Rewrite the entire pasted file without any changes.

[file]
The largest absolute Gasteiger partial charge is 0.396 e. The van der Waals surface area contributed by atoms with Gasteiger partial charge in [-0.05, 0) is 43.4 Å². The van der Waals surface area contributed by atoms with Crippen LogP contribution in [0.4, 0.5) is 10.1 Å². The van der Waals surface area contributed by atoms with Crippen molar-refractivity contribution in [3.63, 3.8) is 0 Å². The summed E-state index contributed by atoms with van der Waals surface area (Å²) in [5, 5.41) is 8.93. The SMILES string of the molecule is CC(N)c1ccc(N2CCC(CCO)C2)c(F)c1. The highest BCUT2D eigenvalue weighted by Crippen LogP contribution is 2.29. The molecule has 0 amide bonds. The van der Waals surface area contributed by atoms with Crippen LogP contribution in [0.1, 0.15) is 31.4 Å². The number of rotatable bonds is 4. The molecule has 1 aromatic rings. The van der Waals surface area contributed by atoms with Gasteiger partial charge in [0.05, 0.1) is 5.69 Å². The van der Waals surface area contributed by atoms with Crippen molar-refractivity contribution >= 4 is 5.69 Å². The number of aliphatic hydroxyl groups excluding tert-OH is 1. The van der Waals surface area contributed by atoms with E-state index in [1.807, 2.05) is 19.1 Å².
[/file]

The largest absolute Gasteiger partial charge is 0.396 e. The van der Waals surface area contributed by atoms with Gasteiger partial charge in [-0.05, 0) is 43.4 Å². The van der Waals surface area contributed by atoms with Crippen LogP contribution in [0.4, 0.5) is 10.1 Å². The van der Waals surface area contributed by atoms with Crippen molar-refractivity contribution in [3.63, 3.8) is 0 Å². The summed E-state index contributed by atoms with van der Waals surface area (Å²) in [5, 5.41) is 8.93. The SMILES string of the molecule is CC(N)c1ccc(N2CCC(CCO)C2)c(F)c1. The highest BCUT2D eigenvalue weighted by Crippen LogP contribution is 2.29. The molecule has 0 amide bonds. The van der Waals surface area contributed by atoms with Crippen LogP contribution in [0.1, 0.15) is 31.4 Å². The number of rotatable bonds is 4. The molecule has 1 aromatic rings. The van der Waals surface area contributed by atoms with Gasteiger partial charge in [0.05, 0.1) is 5.69 Å². The van der Waals surface area contributed by atoms with Crippen molar-refractivity contribution >= 4 is 5.69 Å². The number of aliphatic hydroxyl groups excluding tert-OH is 1. The van der Waals surface area contributed by atoms with E-state index in [1.807, 2.05) is 19.1 Å².